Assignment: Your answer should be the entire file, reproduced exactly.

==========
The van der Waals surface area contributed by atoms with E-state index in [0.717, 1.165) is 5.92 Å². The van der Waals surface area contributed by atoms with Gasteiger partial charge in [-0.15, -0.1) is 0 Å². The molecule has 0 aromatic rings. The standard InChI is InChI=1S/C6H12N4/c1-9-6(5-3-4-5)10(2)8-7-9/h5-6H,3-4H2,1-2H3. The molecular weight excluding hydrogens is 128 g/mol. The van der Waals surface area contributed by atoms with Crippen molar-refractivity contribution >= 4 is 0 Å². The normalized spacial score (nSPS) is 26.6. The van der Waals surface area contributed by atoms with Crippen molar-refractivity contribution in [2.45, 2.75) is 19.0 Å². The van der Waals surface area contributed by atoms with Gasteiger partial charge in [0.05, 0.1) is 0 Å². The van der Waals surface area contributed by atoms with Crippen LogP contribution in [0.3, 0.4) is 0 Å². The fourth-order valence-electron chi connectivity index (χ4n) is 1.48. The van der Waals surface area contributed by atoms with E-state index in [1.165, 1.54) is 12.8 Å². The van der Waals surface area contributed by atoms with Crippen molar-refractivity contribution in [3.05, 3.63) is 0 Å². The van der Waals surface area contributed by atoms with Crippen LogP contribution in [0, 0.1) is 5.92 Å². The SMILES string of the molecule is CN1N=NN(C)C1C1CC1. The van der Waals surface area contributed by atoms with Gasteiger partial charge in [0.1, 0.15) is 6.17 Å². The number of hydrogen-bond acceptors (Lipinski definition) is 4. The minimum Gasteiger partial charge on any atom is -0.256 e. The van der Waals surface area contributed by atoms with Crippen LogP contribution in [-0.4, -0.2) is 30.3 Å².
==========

The van der Waals surface area contributed by atoms with E-state index in [0.717, 1.165) is 5.92 Å². The van der Waals surface area contributed by atoms with Gasteiger partial charge in [-0.15, -0.1) is 0 Å². The molecule has 0 aromatic rings. The standard InChI is InChI=1S/C6H12N4/c1-9-6(5-3-4-5)10(2)8-7-9/h5-6H,3-4H2,1-2H3. The molecular weight excluding hydrogens is 128 g/mol. The van der Waals surface area contributed by atoms with Crippen molar-refractivity contribution >= 4 is 0 Å². The normalized spacial score (nSPS) is 26.6. The van der Waals surface area contributed by atoms with Crippen molar-refractivity contribution in [2.45, 2.75) is 19.0 Å². The van der Waals surface area contributed by atoms with Gasteiger partial charge in [0.05, 0.1) is 0 Å². The van der Waals surface area contributed by atoms with Crippen LogP contribution in [0.3, 0.4) is 0 Å². The fourth-order valence-electron chi connectivity index (χ4n) is 1.48. The van der Waals surface area contributed by atoms with E-state index in [1.165, 1.54) is 12.8 Å². The van der Waals surface area contributed by atoms with Crippen molar-refractivity contribution in [3.05, 3.63) is 0 Å². The van der Waals surface area contributed by atoms with Crippen LogP contribution in [0, 0.1) is 5.92 Å². The SMILES string of the molecule is CN1N=NN(C)C1C1CC1. The van der Waals surface area contributed by atoms with Gasteiger partial charge in [0.1, 0.15) is 6.17 Å². The number of hydrogen-bond acceptors (Lipinski definition) is 4. The minimum Gasteiger partial charge on any atom is -0.256 e. The van der Waals surface area contributed by atoms with Crippen LogP contribution in [-0.4, -0.2) is 30.3 Å².